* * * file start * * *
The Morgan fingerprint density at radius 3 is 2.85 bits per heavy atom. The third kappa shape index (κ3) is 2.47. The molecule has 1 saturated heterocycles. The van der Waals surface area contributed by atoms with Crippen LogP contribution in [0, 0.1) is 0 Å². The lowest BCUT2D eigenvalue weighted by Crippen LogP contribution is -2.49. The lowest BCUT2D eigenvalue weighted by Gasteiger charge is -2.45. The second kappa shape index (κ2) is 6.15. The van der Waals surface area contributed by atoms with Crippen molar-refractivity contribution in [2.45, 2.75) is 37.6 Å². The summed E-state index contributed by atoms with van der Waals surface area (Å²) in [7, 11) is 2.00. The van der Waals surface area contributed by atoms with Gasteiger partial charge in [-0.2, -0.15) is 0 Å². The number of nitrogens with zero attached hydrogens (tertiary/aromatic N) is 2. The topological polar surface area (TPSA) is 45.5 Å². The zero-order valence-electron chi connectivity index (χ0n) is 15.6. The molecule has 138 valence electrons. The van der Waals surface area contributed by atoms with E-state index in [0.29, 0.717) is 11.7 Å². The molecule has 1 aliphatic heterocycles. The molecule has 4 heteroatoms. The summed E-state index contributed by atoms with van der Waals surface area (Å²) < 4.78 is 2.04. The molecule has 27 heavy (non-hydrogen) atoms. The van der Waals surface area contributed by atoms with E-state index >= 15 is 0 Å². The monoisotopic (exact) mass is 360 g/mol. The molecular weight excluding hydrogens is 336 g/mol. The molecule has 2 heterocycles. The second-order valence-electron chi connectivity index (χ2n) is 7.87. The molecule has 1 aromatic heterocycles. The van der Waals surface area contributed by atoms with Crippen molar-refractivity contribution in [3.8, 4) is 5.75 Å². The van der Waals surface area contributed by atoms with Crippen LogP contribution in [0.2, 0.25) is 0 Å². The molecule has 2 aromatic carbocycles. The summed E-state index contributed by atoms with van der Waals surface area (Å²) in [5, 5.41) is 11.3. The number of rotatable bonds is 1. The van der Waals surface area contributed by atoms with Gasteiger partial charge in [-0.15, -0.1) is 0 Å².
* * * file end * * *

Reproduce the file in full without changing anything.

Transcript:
The Morgan fingerprint density at radius 3 is 2.85 bits per heavy atom. The third kappa shape index (κ3) is 2.47. The molecule has 1 saturated heterocycles. The van der Waals surface area contributed by atoms with Crippen LogP contribution in [0, 0.1) is 0 Å². The lowest BCUT2D eigenvalue weighted by Crippen LogP contribution is -2.49. The lowest BCUT2D eigenvalue weighted by Gasteiger charge is -2.45. The second kappa shape index (κ2) is 6.15. The van der Waals surface area contributed by atoms with Crippen molar-refractivity contribution in [2.45, 2.75) is 37.6 Å². The summed E-state index contributed by atoms with van der Waals surface area (Å²) in [7, 11) is 2.00. The van der Waals surface area contributed by atoms with Gasteiger partial charge in [-0.2, -0.15) is 0 Å². The number of nitrogens with zero attached hydrogens (tertiary/aromatic N) is 2. The topological polar surface area (TPSA) is 45.5 Å². The zero-order valence-electron chi connectivity index (χ0n) is 15.6. The molecule has 138 valence electrons. The van der Waals surface area contributed by atoms with E-state index in [0.29, 0.717) is 11.7 Å². The molecule has 1 aliphatic heterocycles. The molecule has 4 heteroatoms. The summed E-state index contributed by atoms with van der Waals surface area (Å²) < 4.78 is 2.04. The molecule has 27 heavy (non-hydrogen) atoms. The van der Waals surface area contributed by atoms with E-state index >= 15 is 0 Å². The monoisotopic (exact) mass is 360 g/mol. The molecular weight excluding hydrogens is 336 g/mol. The molecule has 2 heterocycles. The second-order valence-electron chi connectivity index (χ2n) is 7.87. The molecule has 1 aromatic heterocycles. The van der Waals surface area contributed by atoms with Crippen molar-refractivity contribution in [3.8, 4) is 5.75 Å². The van der Waals surface area contributed by atoms with Crippen LogP contribution in [0.2, 0.25) is 0 Å². The molecule has 2 aromatic carbocycles. The summed E-state index contributed by atoms with van der Waals surface area (Å²) in [5, 5.41) is 11.3. The number of rotatable bonds is 1. The van der Waals surface area contributed by atoms with Gasteiger partial charge in [-0.15, -0.1) is 0 Å².